There is one important news in the whole world that is mentioned far less, but is gaining traction in the midst of the crisis – and that is the effect of the lockdown on our mental health
When is the last time you have sat through watching TV throughout the day, while munching on crisps and gulping energy drinks for weeks? Or reading books and online information for hours and hours without getting off the chair or couch? Well this is probably the only time since the new millennia when slouching away counts as a social service of the highest order.
COVID-19 has shown the efficacies of healthcare systems in India and abroad. Developed economies such as the US, western Europe, China, Middle East and south-east Asia have all got slammed by this contagious disease. In fact, I should be preparing for exams in my university here in the UK, but instead I am whiling away my time binging on Netflix, music, and updating myself with the current affairs in India – from the balcony shows to the crisis of healthcare professionals being beaten up for doing their job too well.
However, there is one important news in the whole world that is mentioned far less, but is gaining traction in the midst of the crisis – and that is the effect of the lockdown on our mental health.
Mental health has always been an issue since civilization began. Roughly 13% of the population have mental health issues – ranging from stress and anxiety to more concerning ones such as chronic depression. In this lockdown, the effects are in fact amplifying the existing health concerns because of the lack of people to talk to. However, as we are living in a digital age, using online platforms such as Skype, Zoom or WhatsApp video call can mitigate any difficulties.
But this can be very excruciating. For teenagers, school life is their place of social connections and losing out on that can take a heavy toll – especially in terms of their behavior – level of irritation of being stripped off freedoms, and the genuine concern at the same time to safeguard other people’s lives.
The lockdown isn’t necessarily all gloomy. One can adhere to a routine – waking up and going back to sleep at specific times in the day and night. Doing a bit of cardio inside our homes – stomach exercise, push ups, jumping jacks, and if we have a skipping rope we can use that. On the other hand, if we choose to slouch over a sofa and continue watching replays of serial dramas for hours and hours, we can develop serious health complications. Obesity, diabetes, spinal issues, especially pain in the lower back and slouching shoulders are a huge problem. It’s important to not sit or stare at screens for hours at a time – we need to spare our eyes too. Not taking these precautions can take a toll on our physical well being and that directly translates to poor mental conditioning.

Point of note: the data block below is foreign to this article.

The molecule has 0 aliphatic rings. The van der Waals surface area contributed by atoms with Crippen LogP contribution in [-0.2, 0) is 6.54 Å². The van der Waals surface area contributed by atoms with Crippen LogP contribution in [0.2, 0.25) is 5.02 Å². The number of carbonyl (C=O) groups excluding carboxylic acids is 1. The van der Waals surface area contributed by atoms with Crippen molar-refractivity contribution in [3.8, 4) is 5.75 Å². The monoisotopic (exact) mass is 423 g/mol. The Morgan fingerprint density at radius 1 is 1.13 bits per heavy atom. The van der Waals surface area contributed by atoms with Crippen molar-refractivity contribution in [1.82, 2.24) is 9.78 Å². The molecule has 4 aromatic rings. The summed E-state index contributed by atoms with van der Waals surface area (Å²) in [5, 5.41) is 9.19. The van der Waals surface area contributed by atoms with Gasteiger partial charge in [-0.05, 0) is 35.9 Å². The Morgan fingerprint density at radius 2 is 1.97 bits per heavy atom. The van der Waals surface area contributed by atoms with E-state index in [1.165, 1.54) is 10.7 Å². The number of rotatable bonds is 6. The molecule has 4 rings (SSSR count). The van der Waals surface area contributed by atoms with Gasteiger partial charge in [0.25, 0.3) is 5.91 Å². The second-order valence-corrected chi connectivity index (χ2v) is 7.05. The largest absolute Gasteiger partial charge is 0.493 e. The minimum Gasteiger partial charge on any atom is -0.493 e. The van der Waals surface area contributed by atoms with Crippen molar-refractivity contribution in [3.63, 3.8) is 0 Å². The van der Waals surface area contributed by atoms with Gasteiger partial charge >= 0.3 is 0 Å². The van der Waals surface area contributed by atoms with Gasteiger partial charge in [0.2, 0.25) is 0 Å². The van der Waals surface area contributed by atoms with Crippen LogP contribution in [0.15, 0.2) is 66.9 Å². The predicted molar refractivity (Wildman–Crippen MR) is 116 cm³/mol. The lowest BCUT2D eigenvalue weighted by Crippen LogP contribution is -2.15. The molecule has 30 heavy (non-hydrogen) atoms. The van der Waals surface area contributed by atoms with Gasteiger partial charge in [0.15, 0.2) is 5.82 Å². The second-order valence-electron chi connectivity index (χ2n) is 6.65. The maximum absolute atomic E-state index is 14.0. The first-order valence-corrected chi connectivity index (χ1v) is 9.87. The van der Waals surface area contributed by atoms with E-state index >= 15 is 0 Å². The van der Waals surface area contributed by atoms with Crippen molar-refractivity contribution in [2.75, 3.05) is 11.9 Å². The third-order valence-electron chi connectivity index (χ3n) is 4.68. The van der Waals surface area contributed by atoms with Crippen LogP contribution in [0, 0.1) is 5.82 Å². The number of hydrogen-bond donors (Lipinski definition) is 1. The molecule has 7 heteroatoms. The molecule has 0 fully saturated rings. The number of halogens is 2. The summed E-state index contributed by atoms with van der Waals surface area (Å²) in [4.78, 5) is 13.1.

Taking a personal example, I developed a habit of spending hours in front of a laptop and refused to go back to a gym I had enrolled after I got a little too cozy. I developed unnecessary weight and fat and that took a toll to my overall mental health. I grew more frustrated, unhappy and insecure. Upon advice from my parents and my gym trainer, I forced myself to make a routine and stick to it. After all, the only way to combat that lethargy is to make a choice to be disciplined and reap the benefits of it by becoming patient and consistent.
In the course of this lockdown, keeping ourselves occupied in some form of activity. It can be listening to songs, watching movies or television, experiment with cooking, or trying a new hobby. This is the digital and the information age and we must make the best use of it. An online learning website called Coursera (that has tie ups to the best universities in the world – Stanford, Michigan, Harvard to name a few) offers courses in arts and humanities, business, computer science, data science, IT, health, mathematics and logic, personal development, social sciences, physical science and engineering and language learning. Quite many of their courses are free and are really beneficial, after all, being taught by experts in fields of your interests is something that is the new normal for decades to come. Other platforms such as Brilliant offer similar highly sought after courses and is well reviewed.
In the midst of this crisis that has less chances to abate quickly, it is vital to stay occupied, be healthy and show considerations for others – best not to start fights as it doesn’t end well for anyone. It is important as a society to be responsible and obey the guidelines issued by the health authorities and the government. It’s rare for a society to undergo such drastic healthcare and economic crisis, and the best we can do is to stay home to protect all those who need treatment from the virus first.